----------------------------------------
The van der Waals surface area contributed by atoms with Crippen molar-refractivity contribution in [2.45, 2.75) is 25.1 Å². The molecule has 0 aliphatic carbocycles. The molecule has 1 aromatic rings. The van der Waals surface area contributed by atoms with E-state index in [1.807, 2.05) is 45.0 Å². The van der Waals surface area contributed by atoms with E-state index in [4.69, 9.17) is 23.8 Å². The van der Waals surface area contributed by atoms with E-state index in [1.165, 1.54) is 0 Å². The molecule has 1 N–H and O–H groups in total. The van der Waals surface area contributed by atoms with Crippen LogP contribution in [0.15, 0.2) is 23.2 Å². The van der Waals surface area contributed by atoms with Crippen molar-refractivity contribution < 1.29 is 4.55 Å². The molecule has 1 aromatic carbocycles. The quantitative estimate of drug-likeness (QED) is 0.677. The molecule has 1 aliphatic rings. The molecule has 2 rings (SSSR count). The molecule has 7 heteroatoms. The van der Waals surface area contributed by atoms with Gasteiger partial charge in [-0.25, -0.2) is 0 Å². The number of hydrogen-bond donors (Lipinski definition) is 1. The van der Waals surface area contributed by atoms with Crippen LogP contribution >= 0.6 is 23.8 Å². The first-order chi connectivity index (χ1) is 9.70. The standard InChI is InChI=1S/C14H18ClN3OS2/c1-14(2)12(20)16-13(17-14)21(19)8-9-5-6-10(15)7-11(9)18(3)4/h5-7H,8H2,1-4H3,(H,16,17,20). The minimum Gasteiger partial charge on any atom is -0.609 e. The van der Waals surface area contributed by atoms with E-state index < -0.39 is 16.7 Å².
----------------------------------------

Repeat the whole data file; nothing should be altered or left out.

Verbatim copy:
The van der Waals surface area contributed by atoms with Crippen molar-refractivity contribution in [2.45, 2.75) is 25.1 Å². The molecule has 0 aliphatic carbocycles. The molecule has 1 aromatic rings. The van der Waals surface area contributed by atoms with E-state index in [1.807, 2.05) is 45.0 Å². The van der Waals surface area contributed by atoms with E-state index in [4.69, 9.17) is 23.8 Å². The van der Waals surface area contributed by atoms with E-state index in [1.165, 1.54) is 0 Å². The molecule has 1 N–H and O–H groups in total. The van der Waals surface area contributed by atoms with Crippen LogP contribution in [0.15, 0.2) is 23.2 Å². The van der Waals surface area contributed by atoms with Crippen molar-refractivity contribution < 1.29 is 4.55 Å². The molecule has 1 aromatic carbocycles. The quantitative estimate of drug-likeness (QED) is 0.677. The molecule has 1 aliphatic rings. The molecule has 2 rings (SSSR count). The molecule has 7 heteroatoms. The van der Waals surface area contributed by atoms with Gasteiger partial charge in [-0.25, -0.2) is 0 Å². The number of hydrogen-bond donors (Lipinski definition) is 1. The van der Waals surface area contributed by atoms with Crippen LogP contribution >= 0.6 is 23.8 Å². The first-order chi connectivity index (χ1) is 9.70. The standard InChI is InChI=1S/C14H18ClN3OS2/c1-14(2)12(20)16-13(17-14)21(19)8-9-5-6-10(15)7-11(9)18(3)4/h5-7H,8H2,1-4H3,(H,16,17,20). The minimum Gasteiger partial charge on any atom is -0.609 e. The van der Waals surface area contributed by atoms with E-state index < -0.39 is 16.7 Å².